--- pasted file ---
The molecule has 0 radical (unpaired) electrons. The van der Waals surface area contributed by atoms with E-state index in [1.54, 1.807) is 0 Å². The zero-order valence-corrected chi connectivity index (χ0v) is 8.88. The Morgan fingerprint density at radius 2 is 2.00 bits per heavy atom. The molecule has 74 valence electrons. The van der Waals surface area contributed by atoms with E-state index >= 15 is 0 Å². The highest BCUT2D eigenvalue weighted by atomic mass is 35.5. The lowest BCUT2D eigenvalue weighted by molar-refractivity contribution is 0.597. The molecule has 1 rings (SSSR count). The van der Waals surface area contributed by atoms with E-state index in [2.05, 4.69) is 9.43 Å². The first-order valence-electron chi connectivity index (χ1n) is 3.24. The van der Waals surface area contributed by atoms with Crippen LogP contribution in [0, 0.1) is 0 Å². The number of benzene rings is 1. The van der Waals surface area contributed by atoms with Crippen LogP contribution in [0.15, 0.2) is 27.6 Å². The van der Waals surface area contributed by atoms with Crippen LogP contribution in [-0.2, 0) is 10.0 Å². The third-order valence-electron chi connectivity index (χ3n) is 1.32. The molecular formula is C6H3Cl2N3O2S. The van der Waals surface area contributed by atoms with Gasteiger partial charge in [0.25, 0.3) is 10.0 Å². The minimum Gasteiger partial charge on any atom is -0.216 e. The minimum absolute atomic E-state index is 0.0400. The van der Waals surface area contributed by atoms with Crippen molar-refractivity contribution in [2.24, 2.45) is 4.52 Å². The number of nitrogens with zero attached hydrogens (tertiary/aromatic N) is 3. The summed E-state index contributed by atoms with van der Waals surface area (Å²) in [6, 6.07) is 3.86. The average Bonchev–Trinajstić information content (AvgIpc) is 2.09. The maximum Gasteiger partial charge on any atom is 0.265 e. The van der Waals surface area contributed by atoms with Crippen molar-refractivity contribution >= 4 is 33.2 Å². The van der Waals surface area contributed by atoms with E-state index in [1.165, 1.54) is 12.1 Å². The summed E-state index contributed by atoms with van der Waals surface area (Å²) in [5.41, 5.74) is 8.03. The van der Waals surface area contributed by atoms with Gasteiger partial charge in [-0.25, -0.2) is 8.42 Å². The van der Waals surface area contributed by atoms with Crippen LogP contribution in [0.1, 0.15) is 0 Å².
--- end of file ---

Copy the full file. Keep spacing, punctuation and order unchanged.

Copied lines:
The molecule has 0 radical (unpaired) electrons. The van der Waals surface area contributed by atoms with E-state index in [1.54, 1.807) is 0 Å². The zero-order valence-corrected chi connectivity index (χ0v) is 8.88. The Morgan fingerprint density at radius 2 is 2.00 bits per heavy atom. The molecule has 74 valence electrons. The van der Waals surface area contributed by atoms with E-state index >= 15 is 0 Å². The highest BCUT2D eigenvalue weighted by atomic mass is 35.5. The lowest BCUT2D eigenvalue weighted by molar-refractivity contribution is 0.597. The molecule has 1 rings (SSSR count). The van der Waals surface area contributed by atoms with E-state index in [2.05, 4.69) is 9.43 Å². The first-order valence-electron chi connectivity index (χ1n) is 3.24. The van der Waals surface area contributed by atoms with Crippen LogP contribution in [0, 0.1) is 0 Å². The number of benzene rings is 1. The van der Waals surface area contributed by atoms with Crippen LogP contribution in [0.15, 0.2) is 27.6 Å². The van der Waals surface area contributed by atoms with Crippen LogP contribution in [-0.2, 0) is 10.0 Å². The third-order valence-electron chi connectivity index (χ3n) is 1.32. The molecular formula is C6H3Cl2N3O2S. The van der Waals surface area contributed by atoms with Gasteiger partial charge in [0.25, 0.3) is 10.0 Å². The minimum Gasteiger partial charge on any atom is -0.216 e. The minimum absolute atomic E-state index is 0.0400. The van der Waals surface area contributed by atoms with Crippen molar-refractivity contribution in [2.24, 2.45) is 4.52 Å². The number of nitrogens with zero attached hydrogens (tertiary/aromatic N) is 3. The summed E-state index contributed by atoms with van der Waals surface area (Å²) in [6, 6.07) is 3.86. The average Bonchev–Trinajstić information content (AvgIpc) is 2.09. The maximum Gasteiger partial charge on any atom is 0.265 e. The van der Waals surface area contributed by atoms with Crippen molar-refractivity contribution >= 4 is 33.2 Å². The van der Waals surface area contributed by atoms with E-state index in [1.165, 1.54) is 12.1 Å². The summed E-state index contributed by atoms with van der Waals surface area (Å²) in [5.41, 5.74) is 8.03. The van der Waals surface area contributed by atoms with Gasteiger partial charge in [-0.25, -0.2) is 8.42 Å². The van der Waals surface area contributed by atoms with Crippen LogP contribution in [0.1, 0.15) is 0 Å².